Previously: Steering, pt. 1 || Steering, pt. 2 || Boat feel || How to handle a negative coxswain eval || How to cox steady state workouts || How to cox short, high intensity workouts || Race steering || Steering a buoyed course || Evaluating practices || Evaluating races
If there’s one question that dominates my inbox between November and March (besides “what should I do during winter training”) it’s “how do I cox people on the erg?”. Steady state on the ergs is easy because you can mostly leave the rowers alone and just let them go at it but erg tests, like 2ks, usually require a bit more involvement on your part. With CRASH-Bs coming up, here’s a few things to keep in mind.
Related: 2k test strategy
The Golden rule of coxing rowers on the erg
Prior to the piece, ask if they want to be coxed. If they don’t, respect that and leave. them. alone. Don’t be that coxswain that gets all pissy and makes their decision all about you. It’s not and no one wants to waste their time doling out fake platitudes to make you feel better about yourself just because someone said “don’t cox me”.
Things to know
If you’re coxing people, you should know the following:
Their PR, previous time, and goal for this piece
What splits they’re trying to hold (either their overall average split or their split for each 500)
What calls resonate the best (some thrive on the heavily motivational stuff, others just need the occasional technical reminder)
When they want/need support (i.e. at 1200 because that’s where they tend to hit the wall, if you see their splits go above X, etc.)
We make this easy for our coxswains by having each guy send us their race plans that we then write on notecards and tape to their ergs (example below). By eliminating the need to memorize multiple individual race plans and requests, they can focus more on coxing and helping the guys hit their goals.
If they’re having a bad piece
It sucks watching your friends have a bad piece but rarely, if ever, does a half-hearted “you can do it!” (that you’re only saying because you don’t know what else to say) work here. If anything it just pisses them off so unless they specifically say to do that, focus more on giving them tangible, achievable goals to hit that will pull double-duty by serving as motivation to continue pushing to the end of the piece. Below are a couple examples but this is something you should directly ask them too – “if you start falling off pace, what can I do to help you get back on track?”.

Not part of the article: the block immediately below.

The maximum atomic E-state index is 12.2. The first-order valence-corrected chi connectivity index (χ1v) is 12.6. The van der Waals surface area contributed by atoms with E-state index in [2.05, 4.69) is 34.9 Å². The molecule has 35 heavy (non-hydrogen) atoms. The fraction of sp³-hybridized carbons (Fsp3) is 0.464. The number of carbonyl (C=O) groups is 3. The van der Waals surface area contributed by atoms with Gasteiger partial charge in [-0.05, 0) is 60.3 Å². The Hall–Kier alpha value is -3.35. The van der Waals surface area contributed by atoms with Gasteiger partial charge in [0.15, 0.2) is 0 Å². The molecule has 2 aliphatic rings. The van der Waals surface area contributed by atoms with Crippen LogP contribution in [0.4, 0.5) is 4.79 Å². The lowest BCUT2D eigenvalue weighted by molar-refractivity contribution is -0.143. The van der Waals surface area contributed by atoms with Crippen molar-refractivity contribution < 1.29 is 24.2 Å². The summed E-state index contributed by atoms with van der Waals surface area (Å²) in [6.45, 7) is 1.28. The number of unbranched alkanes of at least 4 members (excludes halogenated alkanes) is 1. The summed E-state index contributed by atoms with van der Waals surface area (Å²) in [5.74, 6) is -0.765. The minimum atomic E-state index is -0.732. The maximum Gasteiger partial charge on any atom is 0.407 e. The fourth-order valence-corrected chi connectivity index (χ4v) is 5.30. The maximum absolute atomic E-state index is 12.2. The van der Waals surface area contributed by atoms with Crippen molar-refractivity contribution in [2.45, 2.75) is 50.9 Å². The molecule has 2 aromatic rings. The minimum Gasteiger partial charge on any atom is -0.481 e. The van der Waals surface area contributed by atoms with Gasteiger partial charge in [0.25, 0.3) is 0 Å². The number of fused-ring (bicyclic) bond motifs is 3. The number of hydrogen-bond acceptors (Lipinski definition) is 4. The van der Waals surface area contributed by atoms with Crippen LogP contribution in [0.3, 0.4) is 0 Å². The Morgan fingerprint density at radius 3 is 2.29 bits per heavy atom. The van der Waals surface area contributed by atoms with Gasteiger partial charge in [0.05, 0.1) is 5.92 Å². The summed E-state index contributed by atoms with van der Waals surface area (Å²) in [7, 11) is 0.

If their splits are getting erratic, try to get them to hold a consistent pace for ten strokes. It doesn’t need to be their goal split, it just needs to be a split that they can commit to for an easily achievable amount of time. Focus on breathing and getting them re-dialed in to their race plan.
If they’re falling off pace and sitting at a 1:39 when they need to be at a 1:36 (and you know they’re capable of hitting it), get them to hit their splits for a couple strokes (twice max for 2-3 strokes each) before digging in and pushing the numbers back down. Super simple calls here like “there it is!” or “YEA that it’s, hit it again” just to get them to see that they can hit those numbers can be the kick of encouragement they need to recommit and get after it.
Similarly, you should know the rowers well enough to know when they’re having a bad piece because of something external (like they’ve got a cold, have a nagging injury, are dealing with academic stress, whatever…) or when they’re just feeling sorry for themselves and settling for whatever time they end up with. I can’t lay that out for you so just like our coxswains and I have done with our rowers, you’ve gotta do the same with yours – observe, observe, observe. Sometimes there will be a piece where it’s not about the time, it’s just about finishing it and other times, you just need to get behind them and say “stop feeling sorry for yourself, let’s go“. The better you know your athletes, the easier it’ll be for you to determine which one of those is appropriate.